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Generic Drugs

Patients frequently ask me whether it is okay to buy generic drugs instead of brand-names. In this article I will discuss the safety of generic drugs.

Pharmaceutical companies may produce a generic drug when the patent expires on the brand-name drug. Usually, generic drugs are much less expensive than the brand-name product. Some patients and physicians will hesitate to prescribe these medications because of concerns about the quality of generic drugs. In reality, the only differences between the brand-name product and the generics are the price and the name.

The Food and Drug Administration (FDA) is responsible for making sure that generic drugs are safe and effective. The approval process for generic drugs began in the late 1960s. Generic drug manufacturers were required to prove that their formulation is bioequivalent to the brand-name product.

Over the past several years there have been studies that have proven without a doubt that generic drugs are safe and effective. Generic drugs are always less expensive and can save patients and insurance companies thousands of dollars without compromising the quality of care. This ultimately will lower the premiums that we pay for health care. The FDA must approve generic drugs just as brand-name drugs must be approved. When a pharmaceutical company first markets a drug, it is usually under a patent that only allows the pharmaceutical company that developed the drug to sell it. This allows the company to recoup the cost of developing that particular drug. It will frequently cost millions of dollars to develop and test a new drug before it is approved for use. After the patent on a drug expires, any pharmaceutical company can manufacture and sell that drug. Since the drug has already been tested and approved, the cost of simply manufacturing the drug will be a fraction of the original cost of testing and developing that particular drug.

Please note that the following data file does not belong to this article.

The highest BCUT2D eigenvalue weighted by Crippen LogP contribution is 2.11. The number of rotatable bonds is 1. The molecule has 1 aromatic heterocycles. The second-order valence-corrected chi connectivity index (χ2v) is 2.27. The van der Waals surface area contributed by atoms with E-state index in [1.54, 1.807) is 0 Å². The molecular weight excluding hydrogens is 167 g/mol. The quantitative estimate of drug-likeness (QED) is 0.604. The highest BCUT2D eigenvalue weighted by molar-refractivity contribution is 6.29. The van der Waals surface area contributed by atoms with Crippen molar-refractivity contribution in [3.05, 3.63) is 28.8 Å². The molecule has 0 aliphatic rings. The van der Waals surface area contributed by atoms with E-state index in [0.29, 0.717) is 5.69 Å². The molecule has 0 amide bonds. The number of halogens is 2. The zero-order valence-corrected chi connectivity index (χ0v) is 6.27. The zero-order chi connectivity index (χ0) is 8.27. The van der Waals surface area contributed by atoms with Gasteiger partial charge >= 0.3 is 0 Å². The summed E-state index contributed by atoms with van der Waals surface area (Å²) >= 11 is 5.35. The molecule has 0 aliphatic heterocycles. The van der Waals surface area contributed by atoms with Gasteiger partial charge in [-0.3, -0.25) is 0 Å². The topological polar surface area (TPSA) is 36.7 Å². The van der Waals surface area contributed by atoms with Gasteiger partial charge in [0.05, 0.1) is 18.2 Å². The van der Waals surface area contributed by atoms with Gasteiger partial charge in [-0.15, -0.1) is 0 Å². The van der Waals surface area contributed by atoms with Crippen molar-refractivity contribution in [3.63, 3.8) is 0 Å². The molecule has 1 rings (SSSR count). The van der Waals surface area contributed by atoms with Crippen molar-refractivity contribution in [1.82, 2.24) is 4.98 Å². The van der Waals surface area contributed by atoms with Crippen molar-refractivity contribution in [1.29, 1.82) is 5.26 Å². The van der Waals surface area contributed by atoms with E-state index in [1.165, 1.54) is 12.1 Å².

It is important to realize that many drugs do not have generics available because their patent has not expired. This means that you must pay the brand-name price if you are going to use this drug. The length of time before a patent expires varies for different drugs. About half of the current drugs have a generic equivalent. Ask your doctor to prescribe generics if at all possible.

In Florida, the law requires that the pharmacist give the least expensive generic that they have available. If they only carry the brand-name product, then it is legal for them to give you the more expensive brand-name. You may have to call several different pharmacies to find one that carries the generic form. This is well worth your time since the generic is usually much less expensive.

For more information, you can visit the Food and Drug Administration’s web site at http://www.fda.gov. Go to human drugs. You may also call 1-800-532-4440.


Generic Drugs: The Medical Letter, Vol. 41 (Issue 1053), May 21, 1999.

The information provided above is offered as a community service about health-care issues and is not a substitute for individual consultation. Advice on individual problems should be obtained from your personal physician. This information is based on research by the author and represents his interpretation of the literature.

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Readers may send questions to our email address. This column is for informational purposes only and is not a substitute for professional or medical advice.

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